Yeah, that's exactly what I thought of. I'm failing to think of a similar modern alternative - Reclam, like the 5,-€ Süddeutsche Zeitung hardcovers or the cheap classics lines by major American booksellers and publishers, focuses mostly on the classics, not modern popular stuff.

Apparently Reclam first published books for book-dispensing machines in 1912; Penguin followed suit almost 20 years later. There's a photo of one of the machines in this article. Hamburg seems to have a Buchautomat program, though according to the people who started it, the focus seems more to be local literature. Still a cool-sounding program, though.
posted by ubersturm at 11:53 PM on September 16, 2010


Oh MetaFilter... you know me way too well... I've never even heard of this term before and I'm still overjoyed to be reading the pulp trash that Victorian travelers purchased from the train carts.

Yes. Yes. Yes. Thank you!
posted by Ahab at 1:34 AM on September 17, 2010




"the UK is life+70"

It's not always Life+70 (and it's Life+70 for individual authors in the US these days as well, thanks to the Sono Bono Copyright Extension Act, aka the Mickey Mouse Protection Act).

Since laws generally aren't retroactively applied, you usually need a chart, such as the two jessamyn provided, to see how the law has changed; when the work was published will determine when the copyright expires, and there are many overlapping laws that may or may not apply in both the US and the UK. Charts are good.
posted by Eyebrows McGee at 6:49 AM on September 17, 2010


Since laws generally aren't retroactively applied

Sadly, the 1996 UK switch from life+50 to life+70 was retroactively appied, and works of authors who died between 1926 and 1945 came back into copyright, called a "revived copyright". The works of James Joyce, Virginia Woolf, and others were taken out of the public domain, and re-protected. Works of authors who died after 1945 were still under copyright, so their terms were just extended by 20 years.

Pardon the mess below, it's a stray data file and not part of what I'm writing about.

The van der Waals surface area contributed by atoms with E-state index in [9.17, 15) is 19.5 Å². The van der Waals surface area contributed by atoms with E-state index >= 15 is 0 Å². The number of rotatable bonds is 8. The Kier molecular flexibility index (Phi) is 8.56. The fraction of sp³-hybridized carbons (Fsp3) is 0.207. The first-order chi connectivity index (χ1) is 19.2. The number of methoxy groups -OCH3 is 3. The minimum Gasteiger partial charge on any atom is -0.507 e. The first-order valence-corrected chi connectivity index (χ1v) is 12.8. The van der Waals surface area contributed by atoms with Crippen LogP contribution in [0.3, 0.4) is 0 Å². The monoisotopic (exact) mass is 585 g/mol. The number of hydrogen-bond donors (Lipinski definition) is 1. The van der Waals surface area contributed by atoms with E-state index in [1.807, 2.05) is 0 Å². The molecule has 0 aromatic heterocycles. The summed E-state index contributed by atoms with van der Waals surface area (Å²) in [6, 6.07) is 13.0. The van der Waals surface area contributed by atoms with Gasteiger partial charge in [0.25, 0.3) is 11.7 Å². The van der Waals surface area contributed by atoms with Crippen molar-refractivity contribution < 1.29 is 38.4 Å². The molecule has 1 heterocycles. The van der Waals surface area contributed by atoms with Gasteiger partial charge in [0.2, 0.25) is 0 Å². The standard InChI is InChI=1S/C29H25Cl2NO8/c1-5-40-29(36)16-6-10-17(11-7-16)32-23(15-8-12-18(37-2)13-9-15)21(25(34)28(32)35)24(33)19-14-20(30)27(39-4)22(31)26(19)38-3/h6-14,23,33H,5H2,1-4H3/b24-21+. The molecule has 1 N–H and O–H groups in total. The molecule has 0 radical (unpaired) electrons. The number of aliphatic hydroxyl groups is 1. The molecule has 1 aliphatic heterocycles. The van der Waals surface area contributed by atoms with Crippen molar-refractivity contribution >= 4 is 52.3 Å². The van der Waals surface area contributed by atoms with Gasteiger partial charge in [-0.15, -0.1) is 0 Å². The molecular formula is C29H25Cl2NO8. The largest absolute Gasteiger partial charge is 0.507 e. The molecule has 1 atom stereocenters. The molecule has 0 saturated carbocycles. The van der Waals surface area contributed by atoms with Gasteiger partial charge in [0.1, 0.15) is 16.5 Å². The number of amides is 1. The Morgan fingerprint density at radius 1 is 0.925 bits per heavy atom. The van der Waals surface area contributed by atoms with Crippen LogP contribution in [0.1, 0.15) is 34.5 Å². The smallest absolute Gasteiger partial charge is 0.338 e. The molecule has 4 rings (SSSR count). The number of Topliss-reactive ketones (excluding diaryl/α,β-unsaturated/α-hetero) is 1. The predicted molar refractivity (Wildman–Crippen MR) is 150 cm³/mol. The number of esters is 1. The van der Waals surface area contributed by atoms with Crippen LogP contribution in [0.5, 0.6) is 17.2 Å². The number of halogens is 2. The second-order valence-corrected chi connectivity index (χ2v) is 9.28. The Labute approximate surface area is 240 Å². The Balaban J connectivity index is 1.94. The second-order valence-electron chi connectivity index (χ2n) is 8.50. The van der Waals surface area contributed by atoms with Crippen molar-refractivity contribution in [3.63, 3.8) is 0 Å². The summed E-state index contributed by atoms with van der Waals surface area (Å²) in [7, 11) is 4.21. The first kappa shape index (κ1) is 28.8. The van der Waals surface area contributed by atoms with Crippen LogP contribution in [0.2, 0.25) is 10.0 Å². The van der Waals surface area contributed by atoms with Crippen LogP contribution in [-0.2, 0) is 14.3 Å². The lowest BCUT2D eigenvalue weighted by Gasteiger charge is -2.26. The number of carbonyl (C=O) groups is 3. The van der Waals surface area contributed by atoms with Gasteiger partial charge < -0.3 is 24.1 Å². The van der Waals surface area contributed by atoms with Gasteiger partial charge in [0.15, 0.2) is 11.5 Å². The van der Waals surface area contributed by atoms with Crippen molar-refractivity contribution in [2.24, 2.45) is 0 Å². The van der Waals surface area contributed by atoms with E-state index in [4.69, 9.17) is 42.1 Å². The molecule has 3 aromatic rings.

Which means as best I can tell, the chart for UK literature within the UK looks like this: life+70.

Bringing things back to the original post, this book would still be under UK copyright.

Blah, enough side-issue. This was a wonderful post, and I'm sorry I got sidetracked. Thank you maurice.
posted by fings at 9:56 AM on September 17, 2010


Folks interested in copyright issues might want to take a look at Jonathan and his continent : rambles through American society where the author complains about American lack of respect for European copyrights toward the end of chapter 5.
posted by maurice at 10:22 AM on September 17, 2010


Bringing things back to the original post, this book would still be under UK copyright.


Unfortunately sessions timeout and links to books inside a search will fail to work overtime. Yours fails.
posted by jgaiser at 10:26 AM on September 17, 2010


My apologies. The book I tried to link to was "The Postmaster of Market Deignton" (1897) by E. Oppenheim, (Edward Phillips), 1866-1946. I can't seem to find a permanent link, but you can find it by searching the yellowback collection for "Deignton".
posted by fings at 11:07 AM on September 17, 2010